A Purpose and a Prayer–Freed Slaves Who Saved a School

Jubilee Singers
Jubilee Singers

Taking every penny from the school treasury  to pay for their traveling expenses the Fisk Jubilee Singers set out on a mission to ensure the continuance of the school they dearly loved.

Only a few months after the end of the Civil War John Ogden, the Reverend Erastus Milo Cravath, and the Reverend Edward P. Smith (their stories are inspiring in themselves) founded the Fisk School in Nashville–so named for the Tennessee Freedmen’s Bureau General Clinton B. Fisk who donated Union army barracks  to be used as the first facilities to educate the impoverished people of the South aged 7 to seventy.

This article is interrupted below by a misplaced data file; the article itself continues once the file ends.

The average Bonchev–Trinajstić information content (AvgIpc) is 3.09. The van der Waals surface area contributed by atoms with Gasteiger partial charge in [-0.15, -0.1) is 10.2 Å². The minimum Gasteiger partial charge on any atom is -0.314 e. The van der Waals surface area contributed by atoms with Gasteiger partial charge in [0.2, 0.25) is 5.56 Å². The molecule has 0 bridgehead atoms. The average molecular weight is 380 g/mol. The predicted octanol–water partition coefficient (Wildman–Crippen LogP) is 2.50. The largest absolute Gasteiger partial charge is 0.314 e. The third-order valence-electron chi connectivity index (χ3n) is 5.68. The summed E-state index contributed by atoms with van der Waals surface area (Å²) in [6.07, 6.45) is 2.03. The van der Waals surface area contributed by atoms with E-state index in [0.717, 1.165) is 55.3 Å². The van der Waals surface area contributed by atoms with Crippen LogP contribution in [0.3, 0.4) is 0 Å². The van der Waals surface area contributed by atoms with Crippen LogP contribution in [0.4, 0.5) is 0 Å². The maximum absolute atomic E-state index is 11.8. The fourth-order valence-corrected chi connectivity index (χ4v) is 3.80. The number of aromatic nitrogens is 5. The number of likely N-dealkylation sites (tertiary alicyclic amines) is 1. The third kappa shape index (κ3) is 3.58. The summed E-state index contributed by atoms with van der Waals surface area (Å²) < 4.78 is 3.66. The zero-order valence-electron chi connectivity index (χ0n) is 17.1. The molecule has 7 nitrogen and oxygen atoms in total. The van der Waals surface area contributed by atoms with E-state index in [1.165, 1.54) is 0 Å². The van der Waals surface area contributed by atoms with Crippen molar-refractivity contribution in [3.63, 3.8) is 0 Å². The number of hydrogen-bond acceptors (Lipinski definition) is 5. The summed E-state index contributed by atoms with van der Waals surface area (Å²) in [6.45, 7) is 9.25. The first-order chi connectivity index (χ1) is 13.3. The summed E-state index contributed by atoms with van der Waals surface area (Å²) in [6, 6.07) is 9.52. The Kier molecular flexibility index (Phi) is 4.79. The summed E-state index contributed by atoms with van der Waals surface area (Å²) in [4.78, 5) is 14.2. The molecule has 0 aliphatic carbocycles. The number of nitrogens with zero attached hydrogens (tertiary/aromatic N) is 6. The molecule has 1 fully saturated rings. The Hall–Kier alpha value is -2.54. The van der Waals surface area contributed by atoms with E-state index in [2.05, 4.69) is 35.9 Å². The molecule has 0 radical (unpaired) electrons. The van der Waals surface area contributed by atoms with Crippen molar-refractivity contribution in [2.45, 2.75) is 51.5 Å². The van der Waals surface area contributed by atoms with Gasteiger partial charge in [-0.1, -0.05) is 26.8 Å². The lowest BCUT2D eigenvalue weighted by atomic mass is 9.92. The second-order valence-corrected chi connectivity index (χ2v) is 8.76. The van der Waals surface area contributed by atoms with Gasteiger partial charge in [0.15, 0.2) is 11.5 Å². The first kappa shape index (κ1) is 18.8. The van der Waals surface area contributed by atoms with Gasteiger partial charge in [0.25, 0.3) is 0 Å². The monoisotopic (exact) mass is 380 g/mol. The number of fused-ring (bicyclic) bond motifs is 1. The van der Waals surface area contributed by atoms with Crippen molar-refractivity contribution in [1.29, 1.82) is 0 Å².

The school was open to all races, but quickly attracted ex-slaves only a few years after emancipation. Always teetering on bankruptcy the school decided to let the spiritual songs of God determine its fate.

After a rough start the singers rose to stardom bringing US Grant, Mark Twain and Queen Victoria to tears. The school survived, but more importantly their faith and music remains a  testament to the power of music to win hearts and minds and to the selfless generosity of the founders of Fisk University.

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